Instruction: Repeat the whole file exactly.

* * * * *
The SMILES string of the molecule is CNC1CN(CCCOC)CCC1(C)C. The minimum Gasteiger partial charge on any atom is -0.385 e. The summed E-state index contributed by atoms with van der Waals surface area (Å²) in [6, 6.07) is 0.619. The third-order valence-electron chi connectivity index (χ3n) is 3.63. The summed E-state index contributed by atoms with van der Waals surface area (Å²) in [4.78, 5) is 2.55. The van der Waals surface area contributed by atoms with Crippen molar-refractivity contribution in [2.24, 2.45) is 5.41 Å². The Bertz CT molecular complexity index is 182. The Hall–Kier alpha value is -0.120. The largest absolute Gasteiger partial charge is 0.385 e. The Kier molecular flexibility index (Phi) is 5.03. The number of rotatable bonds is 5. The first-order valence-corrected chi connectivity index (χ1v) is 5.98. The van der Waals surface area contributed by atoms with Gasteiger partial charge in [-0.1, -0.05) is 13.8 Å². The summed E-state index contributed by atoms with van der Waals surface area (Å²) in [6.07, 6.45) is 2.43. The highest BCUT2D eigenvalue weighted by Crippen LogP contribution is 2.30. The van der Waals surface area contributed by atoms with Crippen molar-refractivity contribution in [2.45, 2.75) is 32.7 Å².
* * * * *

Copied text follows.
The SMILES string of the molecule is CNC1CN(CCCOC)CCC1(C)C. The minimum Gasteiger partial charge on any atom is -0.385 e. The summed E-state index contributed by atoms with van der Waals surface area (Å²) in [6, 6.07) is 0.619. The third-order valence-electron chi connectivity index (χ3n) is 3.63. The summed E-state index contributed by atoms with van der Waals surface area (Å²) in [4.78, 5) is 2.55. The van der Waals surface area contributed by atoms with Crippen molar-refractivity contribution in [2.24, 2.45) is 5.41 Å². The Bertz CT molecular complexity index is 182. The Hall–Kier alpha value is -0.120. The largest absolute Gasteiger partial charge is 0.385 e. The Kier molecular flexibility index (Phi) is 5.03. The number of rotatable bonds is 5. The first-order valence-corrected chi connectivity index (χ1v) is 5.98. The van der Waals surface area contributed by atoms with Gasteiger partial charge in [-0.1, -0.05) is 13.8 Å². The summed E-state index contributed by atoms with van der Waals surface area (Å²) in [6.07, 6.45) is 2.43. The highest BCUT2D eigenvalue weighted by Crippen LogP contribution is 2.30. The van der Waals surface area contributed by atoms with Crippen molar-refractivity contribution in [2.45, 2.75) is 32.7 Å².